We must also work together on getting the basics right, like fixing potholes, keeping park washrooms clean, and fixing uneven sidewalks.

The election campaign starts in earnest after Labour Day.

Are you able to help out?
Would you like a lawn sign?
Are you able to hand out postcards in your neighbourhood?
Would you like to go door-to-door with me to get to know people in our community, the challenges they face, and solutions for our community?

If so, I invite you to sign-up to volunteer at

Just as a mayor needs to work with others to get things done, I need your help for my mayoral campaign to be successful.

If you’d like to donate to the campaign, you can do so with your credit card at:

You can also write a cheque to:
Nathan Pachal Election Fund
16 – 19631 55A Ave
Langley, BC. V3A 0L5

Tuesday, August 9, 2022

SkyTrain is coming to Langley City. Why it matters for affordability.

My good friend Patrick Johnstone, a New Westminster City Councillor who is running for Mayor of New Westminster, and I talk about SkyTrian coming to Langley City.

We talk about the importance of building affordable rental housing near SkyTrain and the lessons Langley City can learn from New Westminster's effort to build affordable rental housing near SkyTrain. We also talk about how SkyTrian opens up more access to jobs for both Langley City and New Westminster residents.

Finally, we chat about how we can work together on the Mayors' Council and other regional boards if elected to Mayor in our respective communities to further the building of affordable transportation and housing in our region.

Monday, August 8, 2022

Overdose Awareness Month - Upcoming Community Event

Talking about overdose could save a life

August is Overdose Awareness Month. Because of the toxic unregulated drug supply in our province, people are still overdosing and dying in BC at record rates.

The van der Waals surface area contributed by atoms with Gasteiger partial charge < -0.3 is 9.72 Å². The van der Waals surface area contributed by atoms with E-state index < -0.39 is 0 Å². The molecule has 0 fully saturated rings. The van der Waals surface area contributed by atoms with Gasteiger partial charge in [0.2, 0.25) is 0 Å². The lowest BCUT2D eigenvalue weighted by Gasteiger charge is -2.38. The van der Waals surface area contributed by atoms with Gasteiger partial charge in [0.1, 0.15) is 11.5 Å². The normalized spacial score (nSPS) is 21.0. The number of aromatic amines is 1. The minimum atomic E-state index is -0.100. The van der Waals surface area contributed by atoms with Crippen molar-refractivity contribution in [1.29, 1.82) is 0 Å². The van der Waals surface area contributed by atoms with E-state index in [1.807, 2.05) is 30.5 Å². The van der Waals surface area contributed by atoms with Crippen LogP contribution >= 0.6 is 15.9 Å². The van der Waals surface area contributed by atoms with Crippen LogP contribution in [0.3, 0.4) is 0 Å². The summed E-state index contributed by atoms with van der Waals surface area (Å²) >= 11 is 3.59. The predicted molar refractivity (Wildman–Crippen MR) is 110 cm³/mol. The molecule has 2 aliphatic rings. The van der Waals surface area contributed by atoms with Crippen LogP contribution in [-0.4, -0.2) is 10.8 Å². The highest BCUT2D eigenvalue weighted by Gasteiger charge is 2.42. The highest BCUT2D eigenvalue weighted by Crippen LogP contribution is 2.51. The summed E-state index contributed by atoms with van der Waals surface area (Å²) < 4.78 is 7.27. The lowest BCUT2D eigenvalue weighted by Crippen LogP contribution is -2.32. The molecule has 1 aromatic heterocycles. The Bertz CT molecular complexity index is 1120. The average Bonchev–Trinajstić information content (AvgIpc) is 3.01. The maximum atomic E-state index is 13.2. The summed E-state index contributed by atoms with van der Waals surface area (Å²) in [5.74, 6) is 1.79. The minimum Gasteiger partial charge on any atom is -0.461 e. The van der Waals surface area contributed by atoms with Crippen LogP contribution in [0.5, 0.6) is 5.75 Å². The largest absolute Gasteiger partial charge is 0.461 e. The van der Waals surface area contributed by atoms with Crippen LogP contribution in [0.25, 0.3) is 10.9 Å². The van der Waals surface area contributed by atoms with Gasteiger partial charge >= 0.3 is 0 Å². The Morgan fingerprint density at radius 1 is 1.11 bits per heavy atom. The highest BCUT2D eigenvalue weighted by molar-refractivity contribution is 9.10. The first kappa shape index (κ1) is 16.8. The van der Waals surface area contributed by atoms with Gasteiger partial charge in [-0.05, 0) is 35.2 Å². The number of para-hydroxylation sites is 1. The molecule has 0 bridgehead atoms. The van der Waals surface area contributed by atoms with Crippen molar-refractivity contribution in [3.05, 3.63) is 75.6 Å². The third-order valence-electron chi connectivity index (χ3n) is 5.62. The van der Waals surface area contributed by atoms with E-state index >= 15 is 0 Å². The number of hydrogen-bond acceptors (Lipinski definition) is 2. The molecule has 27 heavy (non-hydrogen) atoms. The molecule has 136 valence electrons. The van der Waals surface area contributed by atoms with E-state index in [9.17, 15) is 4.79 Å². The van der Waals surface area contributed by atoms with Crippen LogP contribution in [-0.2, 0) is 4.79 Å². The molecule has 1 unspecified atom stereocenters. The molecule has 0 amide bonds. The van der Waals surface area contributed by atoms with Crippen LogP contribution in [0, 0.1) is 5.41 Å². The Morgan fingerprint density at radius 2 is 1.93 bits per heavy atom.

Unfortunately, more and more people know a friend or family member who has died or overdosed in our province.

There is a stigma associated with using unregulated drugs. This stigma means that people may not reach out to family, friends, and medicinal professionals out of fear of being judged as “one of those people.”

Many people use unregulated drugs recreationally, and there are ways to be safer. For example, you can get your drugs tested, including through the mail.

If you want to learn more about how to stop overdoses, please visit the BC government’s Stop Overdoses website, where you can also learn about reducing the stigma around unregulated drug use.

Community Event Poster

The Langley Overdose Response Community Action Team is hosting a community event at Douglas Park on Wednesday, August 31st starting at 6 pm. There will be a free BBQ, vigil, memorial walk, naloxone training, and other community resources. For more information, please visit the event’s Facebook page.

Thursday, August 4, 2022

TransLink invests $973,258 to improve walking and cycling access in Langley City

Yesterday, TransLink announced new funding to improve walking and cycling access in Langley City.

The 203rd Street bike lane end near Michaud Crescent, dumping people into traffic. Select image to enlarge.

The 203rd Street and Glover Road cycling lanes end abruptly in Downtown Langley, dumping people into traffic. TransLink is investing $350,000 to connect the gap between these two protected and safer cycling lanes. Protect, safer cycling lanes will continue along 203rd Street to Douglas Crescent, along Douglas Crescent from 203rd Street to 204th Street, and on 204th St from Douglas Crescent, connecting to the Glover Road cycling lanes. When completed, there will be a continuous north/south cycling corridor through the community.

TransLink will invest $283,500 to widen and pave the gravel trail between 200th Street at Michaud Crescent to 53rd Avenue along the BC Hydro Right of Way. The trail will be 5 meters wide.

Proposed Fraser Highway One-Way design. Angled parking on north side, parallel parking on south side, with continuous street tree corridor. Select image to enlarge.

In 2018-19, Langley City, in consultation with the business community and residents, proposed a new design concept to renew the Fraser Highway One-Way and Douglas Crescent, between 204th Street and 206th Street. Currently, Council has budgeted $8.5 million for this project to start in 2023. TransLink is funding $339,758 of this project to support the new proposed wider sidewalks along the Fraser Highway One-Way.

Wednesday, August 3, 2022